1976 Corvette Steering Column and the "Vega" Wheel
Part Six

I've been rethinking my original plan to use a few parts from my 1976 steering column when I am ready to do the swap. This approach would certainly save me a few bucks, however, it would delay the swap a bit.

Time and money considerations aside, repurposing parts would also leave me with another steering column in pieces, and that may not be the smartest approach. So I've been doing lots of research in order to purchase the parts I am missing in order to have a fully restored 1979 Corvette steering column, and have it ready to do the swap.

Some of the parts I've had to order include the steering column key lock metal plate (photo on right), the upper bearing spring, turn signal canceling cam and the steering column upper shaft locking ring retainer.

I also found a new turn signal switch (photo below) at Amazon for $21.11 which will supposedly work for my 1979 column.


I have not done the math to determine how much I have invested in this project, but my guesstimate is that I should have the 1979 Corvette steering column completely rebuilt for around $400, and that includes the steering wheel. That's a bargain considering that rebuilt OEM columns retail for around a grand!

Since my steering column was abused by previous owners, I've had to smooth out a few areas with files and sanding paper. A case in point is the channel for the upper shaft locking ring retainer.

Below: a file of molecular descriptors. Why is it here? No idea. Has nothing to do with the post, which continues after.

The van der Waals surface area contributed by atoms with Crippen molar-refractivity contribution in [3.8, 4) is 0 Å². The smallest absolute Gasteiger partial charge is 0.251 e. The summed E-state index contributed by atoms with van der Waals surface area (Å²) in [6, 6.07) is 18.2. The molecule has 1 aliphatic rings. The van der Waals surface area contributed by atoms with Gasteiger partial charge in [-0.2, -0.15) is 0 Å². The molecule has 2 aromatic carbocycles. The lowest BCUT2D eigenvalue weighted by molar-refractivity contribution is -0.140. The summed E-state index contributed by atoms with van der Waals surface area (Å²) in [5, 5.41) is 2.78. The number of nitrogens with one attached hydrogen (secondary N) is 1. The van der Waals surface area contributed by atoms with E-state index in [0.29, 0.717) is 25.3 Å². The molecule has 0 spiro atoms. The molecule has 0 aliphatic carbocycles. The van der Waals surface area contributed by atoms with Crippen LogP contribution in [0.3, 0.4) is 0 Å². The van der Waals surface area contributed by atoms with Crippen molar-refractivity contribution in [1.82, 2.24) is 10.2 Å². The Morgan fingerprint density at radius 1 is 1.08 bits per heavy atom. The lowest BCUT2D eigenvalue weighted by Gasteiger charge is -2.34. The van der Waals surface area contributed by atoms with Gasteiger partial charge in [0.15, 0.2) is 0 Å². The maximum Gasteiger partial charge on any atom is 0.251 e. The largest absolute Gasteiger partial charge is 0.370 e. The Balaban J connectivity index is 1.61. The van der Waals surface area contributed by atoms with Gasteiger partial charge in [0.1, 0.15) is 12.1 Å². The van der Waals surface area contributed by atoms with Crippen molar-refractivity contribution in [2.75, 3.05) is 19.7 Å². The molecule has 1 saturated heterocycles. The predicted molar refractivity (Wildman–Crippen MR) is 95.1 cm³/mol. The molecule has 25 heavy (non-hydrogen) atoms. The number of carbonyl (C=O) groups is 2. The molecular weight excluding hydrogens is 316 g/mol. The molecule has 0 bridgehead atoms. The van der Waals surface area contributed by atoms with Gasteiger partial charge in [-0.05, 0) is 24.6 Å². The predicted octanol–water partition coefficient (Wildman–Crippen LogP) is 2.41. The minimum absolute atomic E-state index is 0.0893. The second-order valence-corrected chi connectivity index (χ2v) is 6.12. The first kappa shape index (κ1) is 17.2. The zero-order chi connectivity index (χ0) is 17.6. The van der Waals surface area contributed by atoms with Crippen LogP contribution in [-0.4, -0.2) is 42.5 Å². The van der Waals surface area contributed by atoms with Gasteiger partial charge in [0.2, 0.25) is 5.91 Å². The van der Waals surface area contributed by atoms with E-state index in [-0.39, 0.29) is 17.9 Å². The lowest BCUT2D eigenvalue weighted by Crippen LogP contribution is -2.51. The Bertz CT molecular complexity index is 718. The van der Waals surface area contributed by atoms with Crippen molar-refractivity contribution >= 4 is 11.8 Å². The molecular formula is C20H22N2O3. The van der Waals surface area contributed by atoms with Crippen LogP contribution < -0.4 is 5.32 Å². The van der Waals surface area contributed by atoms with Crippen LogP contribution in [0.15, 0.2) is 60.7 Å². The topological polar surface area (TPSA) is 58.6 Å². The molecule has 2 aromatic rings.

As the picture shows, the channel varies in width from one side to the other, so the retainer fits very snugly and one way only.

The retainer ring has a right-angled edge, and this chamfer locks it in place. The two photos below show the edge that slides into the thinner channel.

I temporarily pressed the locking ring gently into the channel so I would not misplace it. When I have all the necessary components to reassemble the column, I will press it in place fully and hope I don't have to remove it again.

One issue that may prove challenging when the time comes to swap the steering columns, is to properly align the shafts, This will be difficult since the shaft alignment markings were erased by the pounding the shafts were subjected to by previous owners.

Anyway, I will deal with that issue when the time comes.

Thanks for reading, and stay tuned for Part Seven.

Product Links... (#sponsored)

Turn Signal Switch by Standard Motor Products | Part No. TW20T
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